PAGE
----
When the third quarter began it was clear one of the primary storylines mentioned above was well underway in crippling the Nuggets chances for success: free-throw shooting. It was at this point when Nene and Felton started to miss their combined seven free-throws by the night’s end; it was also at this point when the once-electric energy built-up in the second quarter was squashed. Though the Nuggets and Thunder went back-and-fourth throughout the period, you never got a sense that the Nuggets were on the way to one of their patented runs we’ve seen recently. I credit a lot of this to Scott Brooks excellent (and I mean excellent) time-out calling, as he seemed to let his trepidation guide him through the contest as he made one timely clip in the Nuggets’ circuit of energy after another, until no more were left. But even with Scott Brooks constantly pestering their “swag” the Nuggets finished the quarter only down by two, 67-69.

When the fourth quarter rolled around you knew it was game-time; you also knew the Nuggets would grind their way to yet another scrappy win, right? Ugh…wrong. Though we managed to hang for most of the quarter, it was as if that’s all we were really doing: hanging. After about three minutes in you could feel the grip we were barely managing to hold start to deteriorate. The Thunder kept on playing great basketball while we just kept on going one-on-one and not making the types of plays we needed to make in order to win. You’ve got to give credit where it’s due, as the Thunder played excellent all night, especially on the defensive side of the ball where they held the highest scoring team in the league to only 94 points. If we had made some more free-throws and prevented the Thunder front-court from bringing down so many boards this quarter might have ended differently, but again it’s hard to take away from how good the Thunder played. As the game concluded I happened to glance up at the board displaying rebounding, blocks and steals; the Thunder led 62-46 in those categories combined.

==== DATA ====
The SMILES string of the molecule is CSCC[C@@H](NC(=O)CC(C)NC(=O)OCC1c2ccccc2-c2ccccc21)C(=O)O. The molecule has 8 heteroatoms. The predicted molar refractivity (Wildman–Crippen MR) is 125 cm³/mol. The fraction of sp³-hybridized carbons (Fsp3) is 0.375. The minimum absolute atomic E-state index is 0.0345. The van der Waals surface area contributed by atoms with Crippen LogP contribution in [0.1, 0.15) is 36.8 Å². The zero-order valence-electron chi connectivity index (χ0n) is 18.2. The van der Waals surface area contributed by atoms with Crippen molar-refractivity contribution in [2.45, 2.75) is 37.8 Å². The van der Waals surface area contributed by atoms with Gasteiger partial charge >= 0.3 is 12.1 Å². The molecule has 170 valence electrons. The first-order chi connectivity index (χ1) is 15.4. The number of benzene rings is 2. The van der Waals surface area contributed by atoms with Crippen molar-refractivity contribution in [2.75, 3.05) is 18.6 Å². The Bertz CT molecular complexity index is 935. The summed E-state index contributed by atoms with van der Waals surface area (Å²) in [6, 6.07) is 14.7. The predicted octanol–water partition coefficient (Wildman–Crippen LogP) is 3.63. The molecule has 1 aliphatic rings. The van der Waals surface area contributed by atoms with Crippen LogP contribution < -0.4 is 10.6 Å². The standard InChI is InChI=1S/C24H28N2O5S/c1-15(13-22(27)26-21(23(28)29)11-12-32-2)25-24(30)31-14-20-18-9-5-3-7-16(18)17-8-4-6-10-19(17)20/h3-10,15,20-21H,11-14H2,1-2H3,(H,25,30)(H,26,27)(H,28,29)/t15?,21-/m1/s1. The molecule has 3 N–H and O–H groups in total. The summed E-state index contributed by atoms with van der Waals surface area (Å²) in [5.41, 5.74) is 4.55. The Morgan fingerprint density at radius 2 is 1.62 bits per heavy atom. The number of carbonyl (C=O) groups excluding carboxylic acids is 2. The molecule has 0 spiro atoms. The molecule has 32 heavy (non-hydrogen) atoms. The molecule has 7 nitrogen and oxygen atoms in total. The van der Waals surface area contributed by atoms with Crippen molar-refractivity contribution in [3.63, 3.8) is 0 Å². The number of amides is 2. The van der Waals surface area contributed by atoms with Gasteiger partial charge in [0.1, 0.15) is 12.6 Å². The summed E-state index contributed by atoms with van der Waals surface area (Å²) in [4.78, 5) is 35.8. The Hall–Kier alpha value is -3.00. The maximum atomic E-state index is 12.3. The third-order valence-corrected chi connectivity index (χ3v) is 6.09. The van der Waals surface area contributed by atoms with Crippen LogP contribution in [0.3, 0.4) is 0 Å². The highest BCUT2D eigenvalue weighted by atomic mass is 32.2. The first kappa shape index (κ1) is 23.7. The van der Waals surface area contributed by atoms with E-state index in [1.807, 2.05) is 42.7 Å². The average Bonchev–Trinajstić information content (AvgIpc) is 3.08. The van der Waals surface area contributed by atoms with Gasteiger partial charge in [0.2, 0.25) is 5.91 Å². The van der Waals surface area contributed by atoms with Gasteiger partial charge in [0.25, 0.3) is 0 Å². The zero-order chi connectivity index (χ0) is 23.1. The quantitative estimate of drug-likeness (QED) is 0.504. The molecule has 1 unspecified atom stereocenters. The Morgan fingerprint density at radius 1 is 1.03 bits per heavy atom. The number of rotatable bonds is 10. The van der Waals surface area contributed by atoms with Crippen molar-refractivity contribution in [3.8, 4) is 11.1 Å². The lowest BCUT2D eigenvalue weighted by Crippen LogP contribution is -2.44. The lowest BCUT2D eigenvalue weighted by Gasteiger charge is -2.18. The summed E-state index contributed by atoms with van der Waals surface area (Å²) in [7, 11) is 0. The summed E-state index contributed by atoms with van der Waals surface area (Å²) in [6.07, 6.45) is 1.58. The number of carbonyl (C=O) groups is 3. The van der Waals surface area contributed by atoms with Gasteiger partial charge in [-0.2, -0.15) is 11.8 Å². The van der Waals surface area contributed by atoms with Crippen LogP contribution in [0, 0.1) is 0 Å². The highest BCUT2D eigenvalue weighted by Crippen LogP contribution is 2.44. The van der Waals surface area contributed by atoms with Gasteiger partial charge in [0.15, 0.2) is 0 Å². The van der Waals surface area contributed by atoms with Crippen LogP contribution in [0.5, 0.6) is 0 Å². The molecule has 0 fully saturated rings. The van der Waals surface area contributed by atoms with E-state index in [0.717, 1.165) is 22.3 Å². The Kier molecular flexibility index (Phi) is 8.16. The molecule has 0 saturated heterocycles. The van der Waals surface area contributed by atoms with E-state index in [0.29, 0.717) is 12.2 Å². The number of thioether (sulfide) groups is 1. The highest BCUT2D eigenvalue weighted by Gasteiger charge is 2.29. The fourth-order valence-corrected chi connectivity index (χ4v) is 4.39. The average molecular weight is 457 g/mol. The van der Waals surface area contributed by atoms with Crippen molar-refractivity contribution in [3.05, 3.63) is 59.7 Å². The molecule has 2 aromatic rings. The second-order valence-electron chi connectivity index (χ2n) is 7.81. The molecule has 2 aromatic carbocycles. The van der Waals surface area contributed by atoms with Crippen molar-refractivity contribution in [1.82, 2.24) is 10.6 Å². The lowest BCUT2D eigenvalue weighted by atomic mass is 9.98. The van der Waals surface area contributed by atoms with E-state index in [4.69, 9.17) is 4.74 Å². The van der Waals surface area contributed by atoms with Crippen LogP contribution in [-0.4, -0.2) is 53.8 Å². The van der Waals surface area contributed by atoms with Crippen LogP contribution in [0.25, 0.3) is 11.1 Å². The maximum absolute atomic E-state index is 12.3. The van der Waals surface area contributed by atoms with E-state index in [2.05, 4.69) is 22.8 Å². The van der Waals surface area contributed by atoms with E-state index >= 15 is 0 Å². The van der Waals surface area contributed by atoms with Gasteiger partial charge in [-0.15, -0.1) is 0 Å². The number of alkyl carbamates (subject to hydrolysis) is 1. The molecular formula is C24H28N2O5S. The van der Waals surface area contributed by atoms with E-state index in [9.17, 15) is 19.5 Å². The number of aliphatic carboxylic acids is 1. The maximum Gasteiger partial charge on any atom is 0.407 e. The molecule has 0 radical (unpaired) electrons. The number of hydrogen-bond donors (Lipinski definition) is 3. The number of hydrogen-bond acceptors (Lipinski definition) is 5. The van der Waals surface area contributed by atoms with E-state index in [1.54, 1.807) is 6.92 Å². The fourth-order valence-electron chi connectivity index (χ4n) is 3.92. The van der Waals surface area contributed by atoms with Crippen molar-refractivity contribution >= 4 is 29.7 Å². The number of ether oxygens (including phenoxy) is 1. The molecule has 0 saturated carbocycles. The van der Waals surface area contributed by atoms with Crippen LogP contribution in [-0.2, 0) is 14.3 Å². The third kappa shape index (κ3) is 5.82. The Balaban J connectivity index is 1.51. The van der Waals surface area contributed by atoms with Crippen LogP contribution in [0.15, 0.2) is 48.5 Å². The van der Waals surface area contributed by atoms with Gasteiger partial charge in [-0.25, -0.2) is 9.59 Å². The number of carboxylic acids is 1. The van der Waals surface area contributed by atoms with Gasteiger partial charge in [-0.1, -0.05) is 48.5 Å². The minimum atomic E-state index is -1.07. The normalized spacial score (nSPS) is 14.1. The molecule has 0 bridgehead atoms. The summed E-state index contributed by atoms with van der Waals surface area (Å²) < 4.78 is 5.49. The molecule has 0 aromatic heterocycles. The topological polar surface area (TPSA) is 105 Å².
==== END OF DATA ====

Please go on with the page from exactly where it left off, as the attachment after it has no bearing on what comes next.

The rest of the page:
As far as individual performances go Ty Lawson was the only guy who actually brought a flamethrower to the knife fight. He finished with 28 points on 10-18 from the field and 8-9 from the line, not to mention handing out five assists in the process. Gallinari also had a pretty good shooting performance as he netted 17 points on 5-9 from the field, 3-4 from behind the arc and 4-5 from the line. What should be noted most perhaps is Nene’s abysmal shooting tonight where he went 3-10 from the field and 1-4 from the line. He did bring down eight boards, three assists and two blocks, but sadly his shooting proved to be the thing Nuggets fans will remember most.

Closing Thought:

Tough loss indeed. I don’t think anybody expected it, but we have to make it our mission to get this one back when we play Oklahoma City in their house on Friday. These guys aren’t better than us, and as my friend put it “You shut down Durant, you shut down the Thunder.” Doing this will probably require some help from Arron Afflalo, but there’s no need to rush him back from injury. Chandler did an admirable job on Durant most of the game and it’s my feeling that if we can have both Afflalo and him on Durant/Westbrook the entire first-round series we shouldn’t have a problem.

On to Dallas tomorrow. It won’t be easy, but the fight this team has shown recently makes me confident we’ll bounce back swinging.

Ramblings…

— Poor Moz. Dude finally looks to be getting the run he deserves and he goes down with a knee injury just minutes withing being inserted into the first quarter. Reportedly it’s nothing serious, but he still didn’t make the trip to Dallas afterward. You have to wonder how the game might have turned out had Mozgov been able to tame Perkins or Ibaka’s rebounding numbers. Get well soon big guy.

— Kufos became the beneficiary of a depleted front-court; and that’s probably the last time I’ll ever say that sentence. There’s nothing worse than a bench player not being able to understand their role and Kufos epitomized this notion as he attempted his best Pau Gasol impression with the three minutes of playing time he was granted.

— Watching Ty in real life is exhilarating. If you think he’s fast on TV, please do yourself a favor and catch a game at the Can — that is, if you can even see him.

— The Thunder’s first step off the dribble — specifically Durant and Westbrook’s — killed us tonight. I don’t know how many times both those guys caught us off balance and took it all the way to the hole or pulled up for a swishy jump-shot.